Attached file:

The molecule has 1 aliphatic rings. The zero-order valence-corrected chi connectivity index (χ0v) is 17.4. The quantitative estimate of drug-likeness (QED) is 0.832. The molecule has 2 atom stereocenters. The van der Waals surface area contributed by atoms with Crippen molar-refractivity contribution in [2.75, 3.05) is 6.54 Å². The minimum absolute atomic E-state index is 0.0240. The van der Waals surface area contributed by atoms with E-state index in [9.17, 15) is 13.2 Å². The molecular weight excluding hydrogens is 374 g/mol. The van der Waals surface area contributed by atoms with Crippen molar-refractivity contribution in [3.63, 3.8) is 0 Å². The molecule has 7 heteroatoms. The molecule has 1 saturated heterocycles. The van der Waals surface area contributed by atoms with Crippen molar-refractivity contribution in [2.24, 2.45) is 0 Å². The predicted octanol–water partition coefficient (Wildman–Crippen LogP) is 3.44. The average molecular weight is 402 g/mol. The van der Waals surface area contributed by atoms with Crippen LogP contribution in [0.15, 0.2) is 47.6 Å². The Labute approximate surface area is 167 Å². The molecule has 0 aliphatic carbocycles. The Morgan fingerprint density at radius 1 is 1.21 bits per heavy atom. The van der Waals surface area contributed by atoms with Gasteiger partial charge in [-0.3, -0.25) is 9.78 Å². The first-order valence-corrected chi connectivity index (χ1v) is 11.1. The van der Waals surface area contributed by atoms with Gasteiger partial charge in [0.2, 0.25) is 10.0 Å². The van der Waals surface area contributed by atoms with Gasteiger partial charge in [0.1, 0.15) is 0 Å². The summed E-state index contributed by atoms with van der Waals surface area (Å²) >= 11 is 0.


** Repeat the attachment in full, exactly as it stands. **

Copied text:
The molecule has 1 aliphatic rings. The zero-order valence-corrected chi connectivity index (χ0v) is 17.4. The quantitative estimate of drug-likeness (QED) is 0.832. The molecule has 2 atom stereocenters. The van der Waals surface area contributed by atoms with Crippen molar-refractivity contribution in [2.75, 3.05) is 6.54 Å². The minimum absolute atomic E-state index is 0.0240. The van der Waals surface area contributed by atoms with E-state index in [9.17, 15) is 13.2 Å². The molecular weight excluding hydrogens is 374 g/mol. The van der Waals surface area contributed by atoms with Crippen molar-refractivity contribution in [3.63, 3.8) is 0 Å². The molecule has 7 heteroatoms. The molecule has 1 saturated heterocycles. The van der Waals surface area contributed by atoms with Crippen molar-refractivity contribution in [2.24, 2.45) is 0 Å². The predicted octanol–water partition coefficient (Wildman–Crippen LogP) is 3.44. The average molecular weight is 402 g/mol. The van der Waals surface area contributed by atoms with Crippen LogP contribution in [0.15, 0.2) is 47.6 Å². The Labute approximate surface area is 167 Å². The molecule has 0 aliphatic carbocycles. The Morgan fingerprint density at radius 1 is 1.21 bits per heavy atom. The van der Waals surface area contributed by atoms with Gasteiger partial charge in [-0.3, -0.25) is 9.78 Å². The first-order valence-corrected chi connectivity index (χ1v) is 11.1. The van der Waals surface area contributed by atoms with Gasteiger partial charge in [0.2, 0.25) is 10.0 Å². The van der Waals surface area contributed by atoms with Gasteiger partial charge in [0.1, 0.15) is 0 Å². The summed E-state index contributed by atoms with van der Waals surface area (Å²) >= 11 is 0.